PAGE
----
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New Cadillac by Great Iconic Models


renato bardi
(@renato-bardi)
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191918707 318387349785120 246441163317974246 n
51 cadillac 75 Limo dv 18 q 02 800

What do You think about ?

Rear door a bit strange to me ..


Ed Glorius, Jim McDonald, John Merritt and 1 people liked
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John Sharisky
(@john-sharisky)
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 The wood trim mimics the (lower) rear compartment floor "walk-in" height of the '51 to '53 Fleetwood 75's:

5153fleetwood75a

 

5153fleetwood75b

 An almost invisible feature thanks to the mostly dark colors specified on these cars.

John Sharisky
Marlborough, Massachusetts USA


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Graeme Ogg
(@graeme-ogg)
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Well, it's the depth of rear door on the real car that looks a bit strange to me! Almost looks like somebody hand-crafted a replacement door and miscalculated the depth. But maybe the car had a lowered rear sill to make access easier for arthritic rear seat passengers. Or maybe it was just a badly-judged stylistic gimmick.

Anyway, Great iconic Models seem to have "corrected" it, and it looks nicer to me, but obviously they were wrong.

p.s. Ah, I've just seen J. Sharisky's post. That odd "dropped door" detail looks much less glaring on the basic Fleetwood than it does on the woodie version.

This post was modified 2 months ago by Graeme Ogg

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cadillaclloyd
(@lloyd-mecca)
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Well, as usual, another bad model. This one is identified as a '51, when in fact it is a 1952 model.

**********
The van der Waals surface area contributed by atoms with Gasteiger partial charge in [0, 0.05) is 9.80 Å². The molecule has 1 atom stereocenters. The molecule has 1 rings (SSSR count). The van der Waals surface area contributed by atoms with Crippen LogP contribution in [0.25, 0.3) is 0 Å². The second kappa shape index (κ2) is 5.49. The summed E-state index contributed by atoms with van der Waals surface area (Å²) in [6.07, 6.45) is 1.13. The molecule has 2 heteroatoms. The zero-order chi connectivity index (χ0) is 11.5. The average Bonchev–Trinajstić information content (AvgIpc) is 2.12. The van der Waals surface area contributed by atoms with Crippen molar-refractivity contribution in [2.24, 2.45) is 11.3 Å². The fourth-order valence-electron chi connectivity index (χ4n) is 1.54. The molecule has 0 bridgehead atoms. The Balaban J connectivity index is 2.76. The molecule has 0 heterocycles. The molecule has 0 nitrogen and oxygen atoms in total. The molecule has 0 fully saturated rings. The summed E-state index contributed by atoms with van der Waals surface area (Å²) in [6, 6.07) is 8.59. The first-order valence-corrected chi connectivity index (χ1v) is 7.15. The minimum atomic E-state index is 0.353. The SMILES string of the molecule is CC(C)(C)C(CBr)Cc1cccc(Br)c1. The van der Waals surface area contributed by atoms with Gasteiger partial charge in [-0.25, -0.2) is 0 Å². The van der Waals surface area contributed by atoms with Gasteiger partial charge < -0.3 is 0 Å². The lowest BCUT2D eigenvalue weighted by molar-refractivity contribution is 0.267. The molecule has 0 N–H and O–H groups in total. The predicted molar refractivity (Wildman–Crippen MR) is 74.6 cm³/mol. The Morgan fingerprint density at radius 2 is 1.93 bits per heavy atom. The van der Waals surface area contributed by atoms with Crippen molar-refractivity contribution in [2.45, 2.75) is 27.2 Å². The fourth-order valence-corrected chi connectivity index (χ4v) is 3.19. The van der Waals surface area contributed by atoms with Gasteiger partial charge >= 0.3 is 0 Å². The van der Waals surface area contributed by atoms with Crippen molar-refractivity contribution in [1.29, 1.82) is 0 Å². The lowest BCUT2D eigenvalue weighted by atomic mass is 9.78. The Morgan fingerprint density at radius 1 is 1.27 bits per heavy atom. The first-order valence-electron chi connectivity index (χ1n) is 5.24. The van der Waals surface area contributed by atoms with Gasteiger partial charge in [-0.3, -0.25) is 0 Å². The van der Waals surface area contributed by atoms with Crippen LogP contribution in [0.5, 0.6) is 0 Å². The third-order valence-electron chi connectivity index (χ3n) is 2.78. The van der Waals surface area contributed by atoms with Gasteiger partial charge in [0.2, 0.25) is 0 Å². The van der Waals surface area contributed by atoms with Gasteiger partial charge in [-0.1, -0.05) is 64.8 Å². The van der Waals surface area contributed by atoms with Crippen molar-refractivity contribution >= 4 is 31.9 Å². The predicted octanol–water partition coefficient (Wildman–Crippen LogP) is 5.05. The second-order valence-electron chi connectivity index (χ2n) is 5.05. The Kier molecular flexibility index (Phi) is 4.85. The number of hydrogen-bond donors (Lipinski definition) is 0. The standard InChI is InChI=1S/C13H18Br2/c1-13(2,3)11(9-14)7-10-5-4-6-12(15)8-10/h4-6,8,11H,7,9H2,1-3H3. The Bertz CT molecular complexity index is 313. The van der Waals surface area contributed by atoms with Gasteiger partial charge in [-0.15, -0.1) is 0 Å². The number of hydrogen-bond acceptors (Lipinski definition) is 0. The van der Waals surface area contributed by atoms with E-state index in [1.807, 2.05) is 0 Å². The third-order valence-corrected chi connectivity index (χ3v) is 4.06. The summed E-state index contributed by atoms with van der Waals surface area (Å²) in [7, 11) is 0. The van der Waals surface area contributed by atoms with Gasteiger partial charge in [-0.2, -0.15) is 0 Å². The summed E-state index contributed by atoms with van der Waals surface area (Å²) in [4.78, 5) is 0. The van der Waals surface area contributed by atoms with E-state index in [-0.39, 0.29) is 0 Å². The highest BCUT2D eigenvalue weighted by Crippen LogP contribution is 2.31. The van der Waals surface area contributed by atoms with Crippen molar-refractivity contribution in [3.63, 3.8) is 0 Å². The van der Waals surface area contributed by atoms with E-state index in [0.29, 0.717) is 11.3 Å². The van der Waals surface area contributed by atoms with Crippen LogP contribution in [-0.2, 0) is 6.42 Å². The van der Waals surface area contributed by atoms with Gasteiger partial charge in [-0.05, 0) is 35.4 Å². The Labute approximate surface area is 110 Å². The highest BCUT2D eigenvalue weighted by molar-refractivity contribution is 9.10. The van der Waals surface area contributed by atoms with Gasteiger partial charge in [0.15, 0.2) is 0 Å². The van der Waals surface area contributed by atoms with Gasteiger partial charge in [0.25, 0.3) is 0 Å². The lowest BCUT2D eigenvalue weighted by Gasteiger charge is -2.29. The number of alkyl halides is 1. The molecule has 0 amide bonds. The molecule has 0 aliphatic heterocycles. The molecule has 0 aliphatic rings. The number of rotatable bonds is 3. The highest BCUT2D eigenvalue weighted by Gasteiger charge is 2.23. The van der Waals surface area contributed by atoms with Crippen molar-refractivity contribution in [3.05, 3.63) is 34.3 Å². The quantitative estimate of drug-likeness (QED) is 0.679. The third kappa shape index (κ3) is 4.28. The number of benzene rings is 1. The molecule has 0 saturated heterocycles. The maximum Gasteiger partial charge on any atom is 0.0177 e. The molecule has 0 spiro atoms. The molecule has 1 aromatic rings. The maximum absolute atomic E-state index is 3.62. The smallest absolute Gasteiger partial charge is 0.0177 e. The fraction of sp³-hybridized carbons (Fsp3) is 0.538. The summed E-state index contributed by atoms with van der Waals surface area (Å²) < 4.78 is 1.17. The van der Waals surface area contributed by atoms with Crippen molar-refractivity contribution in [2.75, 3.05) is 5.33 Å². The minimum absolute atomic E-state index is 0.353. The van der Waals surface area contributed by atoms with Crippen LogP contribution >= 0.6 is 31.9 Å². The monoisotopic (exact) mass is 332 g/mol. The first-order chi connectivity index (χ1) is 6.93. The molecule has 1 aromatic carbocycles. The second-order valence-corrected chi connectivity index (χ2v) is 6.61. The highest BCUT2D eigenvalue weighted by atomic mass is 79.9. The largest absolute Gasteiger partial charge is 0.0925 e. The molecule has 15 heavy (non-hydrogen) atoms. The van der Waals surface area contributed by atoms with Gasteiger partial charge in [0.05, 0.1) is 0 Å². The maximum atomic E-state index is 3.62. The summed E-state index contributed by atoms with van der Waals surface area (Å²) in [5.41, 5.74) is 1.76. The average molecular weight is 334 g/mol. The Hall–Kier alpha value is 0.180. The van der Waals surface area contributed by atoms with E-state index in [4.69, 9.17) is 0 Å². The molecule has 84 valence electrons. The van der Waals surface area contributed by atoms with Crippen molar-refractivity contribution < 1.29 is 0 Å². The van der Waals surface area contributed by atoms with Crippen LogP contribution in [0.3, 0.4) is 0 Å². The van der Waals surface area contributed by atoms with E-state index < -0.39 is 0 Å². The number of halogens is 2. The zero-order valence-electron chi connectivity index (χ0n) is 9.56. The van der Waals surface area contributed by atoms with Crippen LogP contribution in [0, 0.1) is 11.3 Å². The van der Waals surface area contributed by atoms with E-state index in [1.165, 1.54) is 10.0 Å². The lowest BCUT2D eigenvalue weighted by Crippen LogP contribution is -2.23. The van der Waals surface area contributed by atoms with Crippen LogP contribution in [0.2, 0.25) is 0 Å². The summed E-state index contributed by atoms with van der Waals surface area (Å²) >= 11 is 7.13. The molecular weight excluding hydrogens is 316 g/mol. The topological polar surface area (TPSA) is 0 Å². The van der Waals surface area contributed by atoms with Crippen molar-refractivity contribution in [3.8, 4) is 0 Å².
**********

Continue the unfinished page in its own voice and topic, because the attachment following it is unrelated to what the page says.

1952 Cadillac Schwartz Body Front 1

This can be clearly identified by the gold Cadillac emblems under the headlights.

The second issue is the missing wood ribs on the roof. There appears to be 8 on the 1:1.

 

1952 Cadillac Schwartz Body 2

 

This Cadillac was customized by Pasadena-based Maurice Schwartz (formerly of Bowman & Schwartz and Murphy), and is believed to have been originally commissioned by the husband of a period movie actress, and was purchased in the mid-1950s by Gene Autry who owned it for more than 30 years.


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John Quilter
(@john-quilter)
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I think the real car needed another thin strip of wood below the front door to even out the front and rear doors.

John F. Quilter
Eugene, Oregon USA


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Mike DeTorrice
(@mikedetorrice)
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A big, impressive Cadillac ! The model looks great and would be a really nice one on display or to photograph.


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Christopher Moroni
(@chris)
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Wow!  A tuff crowd.  IMO, that "drop-rear-door" was replicated adequately.  Why all the fuss?  Geez.... what would've been said if GIM failed to duplicate that "drop-door" all together? 


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cadillaclloyd
(@lloyd-mecca)
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That rear door was replicated properly. It was done so to permit rear passengers ease of entrance/exit.

However, the two issues I pointed out are deal breakers for me. The 1:1 is all over the internet and it is easy to see what needs to be done. These manufacturers continue to pump out poorly researched models because too many reviewers have no criticisms of them.

A good reviewer will note the good and the bad.

Elegance models made 30 years ago by hand are more true to the original than this new stuff.

Enough said.

 


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